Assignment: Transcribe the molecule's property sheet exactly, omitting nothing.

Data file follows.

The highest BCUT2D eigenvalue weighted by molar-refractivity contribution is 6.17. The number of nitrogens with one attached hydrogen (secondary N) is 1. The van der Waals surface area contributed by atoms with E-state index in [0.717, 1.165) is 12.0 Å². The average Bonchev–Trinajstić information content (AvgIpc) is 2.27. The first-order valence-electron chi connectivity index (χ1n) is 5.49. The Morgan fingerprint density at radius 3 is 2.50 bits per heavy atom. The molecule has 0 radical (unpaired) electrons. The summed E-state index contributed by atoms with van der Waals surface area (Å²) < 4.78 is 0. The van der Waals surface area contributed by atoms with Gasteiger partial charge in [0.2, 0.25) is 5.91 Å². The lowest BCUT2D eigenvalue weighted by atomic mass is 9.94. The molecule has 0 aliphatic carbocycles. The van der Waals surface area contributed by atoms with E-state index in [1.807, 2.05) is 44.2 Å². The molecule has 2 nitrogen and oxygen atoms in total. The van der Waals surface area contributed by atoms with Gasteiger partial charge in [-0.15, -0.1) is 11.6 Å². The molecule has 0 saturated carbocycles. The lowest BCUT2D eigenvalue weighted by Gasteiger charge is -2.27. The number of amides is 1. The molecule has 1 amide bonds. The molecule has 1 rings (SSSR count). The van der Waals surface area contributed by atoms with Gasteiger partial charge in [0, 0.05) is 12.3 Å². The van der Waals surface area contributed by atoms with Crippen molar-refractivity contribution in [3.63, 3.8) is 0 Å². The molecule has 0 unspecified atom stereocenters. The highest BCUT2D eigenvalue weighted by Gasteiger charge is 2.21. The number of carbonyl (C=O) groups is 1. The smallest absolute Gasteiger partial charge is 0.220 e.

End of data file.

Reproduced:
The highest BCUT2D eigenvalue weighted by molar-refractivity contribution is 6.17. The number of nitrogens with one attached hydrogen (secondary N) is 1. The van der Waals surface area contributed by atoms with E-state index in [0.717, 1.165) is 12.0 Å². The average Bonchev–Trinajstić information content (AvgIpc) is 2.27. The first-order valence-electron chi connectivity index (χ1n) is 5.49. The Morgan fingerprint density at radius 3 is 2.50 bits per heavy atom. The molecule has 0 radical (unpaired) electrons. The summed E-state index contributed by atoms with van der Waals surface area (Å²) < 4.78 is 0. The van der Waals surface area contributed by atoms with Gasteiger partial charge in [0.2, 0.25) is 5.91 Å². The lowest BCUT2D eigenvalue weighted by atomic mass is 9.94. The molecule has 0 aliphatic carbocycles. The van der Waals surface area contributed by atoms with E-state index in [1.807, 2.05) is 44.2 Å². The molecule has 2 nitrogen and oxygen atoms in total. The van der Waals surface area contributed by atoms with Gasteiger partial charge in [-0.15, -0.1) is 11.6 Å². The molecule has 0 saturated carbocycles. The lowest BCUT2D eigenvalue weighted by Gasteiger charge is -2.27. The number of amides is 1. The molecule has 1 amide bonds. The molecule has 1 rings (SSSR count). The van der Waals surface area contributed by atoms with Gasteiger partial charge in [0, 0.05) is 12.3 Å². The van der Waals surface area contributed by atoms with Crippen molar-refractivity contribution in [3.63, 3.8) is 0 Å². The molecule has 0 unspecified atom stereocenters. The highest BCUT2D eigenvalue weighted by Gasteiger charge is 2.21. The number of carbonyl (C=O) groups is 1. The smallest absolute Gasteiger partial charge is 0.220 e.